Asian central bankers grappling with wobbly markets, higher energy costs and simmering trade tensions are getting relief from an old foe: food prices. In a region vulnerable to volatile price swings, food inflation has been largely contained, thanks in part to favorable weather and increased investment in production, storage and distribution. For developing nations like India and China — where food makes up a higher share of spending and consumer price indexes — that’s helped keep a lid on inflation and left them better placed to grapple with the strains caused by U.S. monetary tightening.
Less clear is how long the calm will hold. “Food price inflation across Asia is subdued, but I don’t think central banks can afford to nod off,” said Sumiter Singh Broca, a Bangkok-based official at the Food and Agriculture Organization of the United Nations. Malaysia, the Philippines, Indonesia, and India have already raised interest rates this year in a bid to support weakening currencies amid a sell-off in emerging markets and to get ahead of inflation pressures linked to rising fuel costs.
Economists at Citigroup Inc. led by Johanna Chua note that although volatility in Asia’s food prices has receded, the oil rally and a cyclical bottoming of food inflation should generate higher risks — especially for fuel-sensitive economies like Thailand and Indonesia.
Food has a weighting in CPI in Asia that’s more than three to four times larger than fuel and energy, according to Citigroup. Shikha Jha, a Manila-based economist at the Asian Development Bank, warns that rising oil prices will push up fuel and transportation costs in the region. “Energy and food prices are moving together very closely,” she said, adding that risks associated with ongoing trade tensions between the U.S. and China also bear watching.
Food costs across Asia can vary considerably, both by item and by country, making an overall reading hard to gauge. Globally, prices are already inching higher. The FAO’s Food Price Index averaged 176.2 points in May to hit its highest level since October. The Cereal Price Index was almost 17 percent higher than a year ago. Sizable purchases by Southeast Asian buyers kept rice prices firm, according to the FAO. Thai rice prices are up more than 7 percent so far this year and the Philippines has shown strong demand for imported rice.
Yet for now at least, the overall picture in Asia is largely benign. “Weather has been rather favorable, which means not so much disruption on food supply coming from mother nature, which has traditionally been disruptive for countries such as India, the Philippines, and Vietnam,” said Trinh Nguyen, a senior economist for emerging-market Asia at Natixis Asia Ltd. in Hong Kong. But unfavorable base effects, higher oil prices, weather risks and weaker currencies mean the cost of imported goods are likely to pick up, she said.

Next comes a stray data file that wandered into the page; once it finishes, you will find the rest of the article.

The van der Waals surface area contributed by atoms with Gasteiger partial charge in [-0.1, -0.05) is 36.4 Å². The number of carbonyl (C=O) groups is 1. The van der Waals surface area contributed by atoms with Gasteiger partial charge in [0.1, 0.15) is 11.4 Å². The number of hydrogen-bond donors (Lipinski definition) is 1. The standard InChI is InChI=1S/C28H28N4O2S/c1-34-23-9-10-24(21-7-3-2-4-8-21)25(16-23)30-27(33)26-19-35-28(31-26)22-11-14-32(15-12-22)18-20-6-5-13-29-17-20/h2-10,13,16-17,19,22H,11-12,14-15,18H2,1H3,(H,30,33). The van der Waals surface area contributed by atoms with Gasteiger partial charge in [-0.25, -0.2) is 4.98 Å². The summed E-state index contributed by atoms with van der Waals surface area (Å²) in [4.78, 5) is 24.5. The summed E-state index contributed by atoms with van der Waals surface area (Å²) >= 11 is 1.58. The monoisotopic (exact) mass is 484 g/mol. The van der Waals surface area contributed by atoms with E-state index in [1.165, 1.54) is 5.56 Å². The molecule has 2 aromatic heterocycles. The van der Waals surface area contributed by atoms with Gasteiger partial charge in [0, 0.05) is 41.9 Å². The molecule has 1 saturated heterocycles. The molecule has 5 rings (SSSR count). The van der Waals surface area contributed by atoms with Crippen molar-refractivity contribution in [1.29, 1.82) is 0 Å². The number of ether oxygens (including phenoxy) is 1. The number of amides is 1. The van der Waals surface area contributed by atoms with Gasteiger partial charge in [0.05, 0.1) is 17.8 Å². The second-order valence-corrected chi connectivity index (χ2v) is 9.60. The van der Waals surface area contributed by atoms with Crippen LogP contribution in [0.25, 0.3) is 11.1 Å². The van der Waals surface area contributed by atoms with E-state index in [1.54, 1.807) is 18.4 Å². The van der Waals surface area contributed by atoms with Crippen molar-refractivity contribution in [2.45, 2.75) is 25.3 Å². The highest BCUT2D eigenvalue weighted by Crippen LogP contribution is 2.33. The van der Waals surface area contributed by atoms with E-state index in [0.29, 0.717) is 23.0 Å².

In a sign that pressures can quickly rebound, India’s inflation picked up for a second straight month in May to 4.9 percent, giving ammunition to the central bank to raise interest rates again. Food prices rose 3.1 percent in May from a year ago, up from 2.8 percent in April. Indonesia has seen food prices pick up considerably. They climbed 4.5 percent in May from a year ago, following a 5.2 percent gain in April — the fastest pace since December 2016. In China’s case, food is estimated to make up about 30 percent of the overall inflation basket and is often whipped by pork. Wholesale pork prices have dropped more than 18 percent this year due to excessive supply.
A consolidation of China’s pig industry has seen small farms shut due to environmental concerns, while large-scale operations are expanding. With the Federal Reserve all-but-certain to raise interest rates again this week, Asia will continue to face pressure to keep in step or see their currencies weaken. In that environment, contained food prices may not be enough to keep Asia’s central bankers sidelined, but will at least give them more flexibility than they’ve enjoyed in the past. “Food prices are likely to remain stable over the near term,” according to the UN’s Broca. “But we can’t be sure over the longer term.”